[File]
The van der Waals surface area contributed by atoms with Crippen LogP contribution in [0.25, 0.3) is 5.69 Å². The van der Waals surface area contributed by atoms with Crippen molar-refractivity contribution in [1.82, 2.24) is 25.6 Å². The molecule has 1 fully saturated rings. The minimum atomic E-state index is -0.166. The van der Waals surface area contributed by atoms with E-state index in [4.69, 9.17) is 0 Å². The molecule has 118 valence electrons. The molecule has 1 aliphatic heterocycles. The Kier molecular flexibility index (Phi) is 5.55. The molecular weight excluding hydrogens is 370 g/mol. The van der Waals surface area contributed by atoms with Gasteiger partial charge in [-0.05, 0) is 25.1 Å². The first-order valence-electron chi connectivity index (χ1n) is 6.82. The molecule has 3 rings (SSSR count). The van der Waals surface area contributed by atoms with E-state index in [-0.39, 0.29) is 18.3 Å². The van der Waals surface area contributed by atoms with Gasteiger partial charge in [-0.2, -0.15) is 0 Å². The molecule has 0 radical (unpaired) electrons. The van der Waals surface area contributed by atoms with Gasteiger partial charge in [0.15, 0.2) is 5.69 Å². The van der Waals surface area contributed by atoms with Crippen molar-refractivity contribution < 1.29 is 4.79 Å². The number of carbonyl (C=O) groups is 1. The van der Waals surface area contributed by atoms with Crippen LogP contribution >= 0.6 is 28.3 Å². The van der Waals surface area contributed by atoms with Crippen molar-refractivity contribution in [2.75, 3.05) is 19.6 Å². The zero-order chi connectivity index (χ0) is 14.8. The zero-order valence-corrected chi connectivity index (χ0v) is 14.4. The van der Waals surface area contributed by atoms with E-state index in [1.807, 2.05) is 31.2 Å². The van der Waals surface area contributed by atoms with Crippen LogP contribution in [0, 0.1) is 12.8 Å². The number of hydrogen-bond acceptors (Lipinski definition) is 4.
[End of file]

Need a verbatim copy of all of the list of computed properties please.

The van der Waals surface area contributed by atoms with Crippen LogP contribution in [0.25, 0.3) is 5.69 Å². The van der Waals surface area contributed by atoms with Crippen molar-refractivity contribution in [1.82, 2.24) is 25.6 Å². The molecule has 1 fully saturated rings. The minimum atomic E-state index is -0.166. The van der Waals surface area contributed by atoms with E-state index in [4.69, 9.17) is 0 Å². The molecule has 118 valence electrons. The molecule has 1 aliphatic heterocycles. The Kier molecular flexibility index (Phi) is 5.55. The molecular weight excluding hydrogens is 370 g/mol. The van der Waals surface area contributed by atoms with Gasteiger partial charge in [-0.05, 0) is 25.1 Å². The first-order valence-electron chi connectivity index (χ1n) is 6.82. The molecule has 3 rings (SSSR count). The van der Waals surface area contributed by atoms with E-state index in [-0.39, 0.29) is 18.3 Å². The van der Waals surface area contributed by atoms with Gasteiger partial charge in [-0.2, -0.15) is 0 Å². The molecule has 0 radical (unpaired) electrons. The van der Waals surface area contributed by atoms with Gasteiger partial charge in [0.15, 0.2) is 5.69 Å². The van der Waals surface area contributed by atoms with Crippen molar-refractivity contribution < 1.29 is 4.79 Å². The number of carbonyl (C=O) groups is 1. The van der Waals surface area contributed by atoms with Crippen LogP contribution >= 0.6 is 28.3 Å². The van der Waals surface area contributed by atoms with Crippen molar-refractivity contribution in [2.75, 3.05) is 19.6 Å². The zero-order chi connectivity index (χ0) is 14.8. The zero-order valence-corrected chi connectivity index (χ0v) is 14.4. The van der Waals surface area contributed by atoms with E-state index in [1.807, 2.05) is 31.2 Å². The van der Waals surface area contributed by atoms with Crippen LogP contribution in [0, 0.1) is 12.8 Å². The number of hydrogen-bond acceptors (Lipinski definition) is 4.